Lisa writes: What do December and August have in common? Holiday Books.
Summer reading, with toes dipped into a pool or backs pressed against warm sand, is a time for lazy reading. We look for books that can be discarded with the nearly empty bottles of suntan lotion, left in the bottom of a beach bag and easily forgotten. In the same way that we crave more substantive foods in the winter, we look for holiday books with more depth. Here are four works that can be mulled over again and again through the winter months as their characters stay with us long after we close the cover or turn off the Kindle.
The Goldfinch…I haven’t even finished this massive tome, but know that it is one of the best books I have read in years. One night last week I turned the pages of this masterful work until 5 am. Maybe you will have more self-control than I do, and will set down Donna Tartt’s third novel before midnight, but I promise it will not be easy. Told in the voice of a teenage boy and later a young man, Theo Decker is set loose into the world with the death of his single mother. At the moment that he loses his mother, he steals an invaluable piece of art from the Met, The Goldfinch, and this real-life painting (Dutch: 1654) will be his True North. For a decade and a half we watch Theo struggle with loses, struggle with who he is and struggle with the life he wishes he could have had. The one constant is a multi-million dollar work of art that he has carefully hidden in his bedroom. Theo takes us through the world of real art and its reproductions, real antiques and reproductions and finally asks us to look at our real self.
This Is the Story of a Happy Marriage may be the title of Ann Patchett’s new collection of essays, but my favorite of the collection is, ironically, the one where Patchett owned up to her failings in, “The Sacrament of Divorce.” Patchett married young and, by her own admission, might have mistaken the process for another,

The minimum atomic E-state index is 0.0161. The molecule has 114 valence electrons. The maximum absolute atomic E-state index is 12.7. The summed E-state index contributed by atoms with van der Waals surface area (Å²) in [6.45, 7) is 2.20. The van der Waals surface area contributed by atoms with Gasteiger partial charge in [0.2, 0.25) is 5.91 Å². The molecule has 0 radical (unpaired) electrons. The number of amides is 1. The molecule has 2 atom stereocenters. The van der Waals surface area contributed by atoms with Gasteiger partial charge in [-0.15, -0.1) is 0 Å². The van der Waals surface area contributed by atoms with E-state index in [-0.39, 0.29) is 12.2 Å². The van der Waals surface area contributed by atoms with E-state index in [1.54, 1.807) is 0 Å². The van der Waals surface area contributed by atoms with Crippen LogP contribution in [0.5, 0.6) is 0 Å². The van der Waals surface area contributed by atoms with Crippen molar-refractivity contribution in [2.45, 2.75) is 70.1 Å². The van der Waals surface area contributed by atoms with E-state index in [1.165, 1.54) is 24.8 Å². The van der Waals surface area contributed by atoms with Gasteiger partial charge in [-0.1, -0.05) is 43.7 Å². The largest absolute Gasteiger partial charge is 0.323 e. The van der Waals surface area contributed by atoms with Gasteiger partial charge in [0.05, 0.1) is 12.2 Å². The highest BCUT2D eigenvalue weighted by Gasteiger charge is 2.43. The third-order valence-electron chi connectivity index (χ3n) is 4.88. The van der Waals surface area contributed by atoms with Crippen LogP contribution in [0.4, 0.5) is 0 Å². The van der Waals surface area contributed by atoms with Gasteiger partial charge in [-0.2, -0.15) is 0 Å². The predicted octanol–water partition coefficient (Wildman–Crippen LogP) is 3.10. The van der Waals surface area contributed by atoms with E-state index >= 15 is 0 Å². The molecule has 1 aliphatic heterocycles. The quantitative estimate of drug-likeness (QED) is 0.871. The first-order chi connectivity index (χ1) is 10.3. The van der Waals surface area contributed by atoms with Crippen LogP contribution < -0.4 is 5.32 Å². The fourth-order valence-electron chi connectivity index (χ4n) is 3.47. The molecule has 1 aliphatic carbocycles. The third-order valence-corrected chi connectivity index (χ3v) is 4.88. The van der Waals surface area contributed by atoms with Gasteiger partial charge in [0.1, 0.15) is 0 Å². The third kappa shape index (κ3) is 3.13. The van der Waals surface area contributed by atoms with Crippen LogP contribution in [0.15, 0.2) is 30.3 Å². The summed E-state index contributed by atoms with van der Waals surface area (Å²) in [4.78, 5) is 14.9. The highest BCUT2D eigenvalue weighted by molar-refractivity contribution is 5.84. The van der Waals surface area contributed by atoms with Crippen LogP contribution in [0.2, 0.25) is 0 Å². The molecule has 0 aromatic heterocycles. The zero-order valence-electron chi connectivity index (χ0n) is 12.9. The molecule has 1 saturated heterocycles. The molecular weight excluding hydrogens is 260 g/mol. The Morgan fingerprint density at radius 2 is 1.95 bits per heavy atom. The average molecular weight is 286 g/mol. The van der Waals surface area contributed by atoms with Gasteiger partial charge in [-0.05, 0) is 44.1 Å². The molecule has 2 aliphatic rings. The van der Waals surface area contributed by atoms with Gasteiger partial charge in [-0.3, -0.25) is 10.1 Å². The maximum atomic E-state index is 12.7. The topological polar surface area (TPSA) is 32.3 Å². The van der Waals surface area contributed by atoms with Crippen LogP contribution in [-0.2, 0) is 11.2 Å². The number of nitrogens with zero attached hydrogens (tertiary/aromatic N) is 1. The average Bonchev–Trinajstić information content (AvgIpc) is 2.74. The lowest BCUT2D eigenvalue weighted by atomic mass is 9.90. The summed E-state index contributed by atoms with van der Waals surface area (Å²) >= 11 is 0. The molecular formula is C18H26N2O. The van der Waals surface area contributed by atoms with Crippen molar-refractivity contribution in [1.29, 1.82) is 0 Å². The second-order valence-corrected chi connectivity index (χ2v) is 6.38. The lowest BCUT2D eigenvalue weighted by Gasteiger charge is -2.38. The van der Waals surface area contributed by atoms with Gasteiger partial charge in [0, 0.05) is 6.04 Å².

I thought that men were like houses, that you could buy one on the cheap that had potential and just fix it up, and that fixing it up was actually better than getting a house that was already good because then you could make it just the way you wanted it. In short, I was an idiot, but I was also twenty-two years old.
Patchett is best known for Bel Canto, her runaway bestseller, but here is a collection of 22 pieces that are reprinted from newspapers and magazines. Many of them address two issues, writing and marriage, even when they are ostensibly about another. The essays about her childhood are exercises in understanding her feelings about family and, more particularly, marriage. Even an essay about her father, her trial for the LA police academy, is ultimately about writing. Little of her writing is cliché, none of it is predictable and, if either of her two main subjects are of interest, this is a wonderful holiday read.
The Rosie Project. I loved this book which I came to with no expectations. Graeme Simsion, the author, segued from a multi decade career in data and The Rosie Project is the story of Don Tillman, academic geneticist, and his quest to find a wife. Don has Asperger’s syndrome and the typical give and take of the dating scene has left him lost, confused and yearning for something more efficient. Enter The Rosie Project, his personal quest to find a wife through far most scientific means. The trajectory of the book is entirely predictable, from almost the first page (which I believe was originally conceived as a screenplay for a Rom-Com), but that does not seem to matter at all. Don’s observations are so keen, his vantage point so simple, yet profound, and his voice so compelling, that the ending becomes entirely beside the point. This December book could very well qualify as an August book, but read it now because by next summer you will probably be tempted to see the movie.
The Silent Wife. This is not Gone Girl, though often compared to that wonderful book both because of the subject matter, a marriage under the microscope, and the deluded first person voices of both husband and wife. If you can stop comparing the two then The Silent Wife is a wonderful, haunting, deranged, but satisfying book. I am not sure if there is going to be a new genre of books–wives who want to kill their husbands–but if there is, this will be right up there on the list. The first, and sadly because of her death, last book of A.S.A. Harrison is a warning about all that we leave unsaid, about the tinderbox of relationships where silence seems expedient but instead is dangerous.
What title would you add to this list of holiday books? We are always looking for more good reads.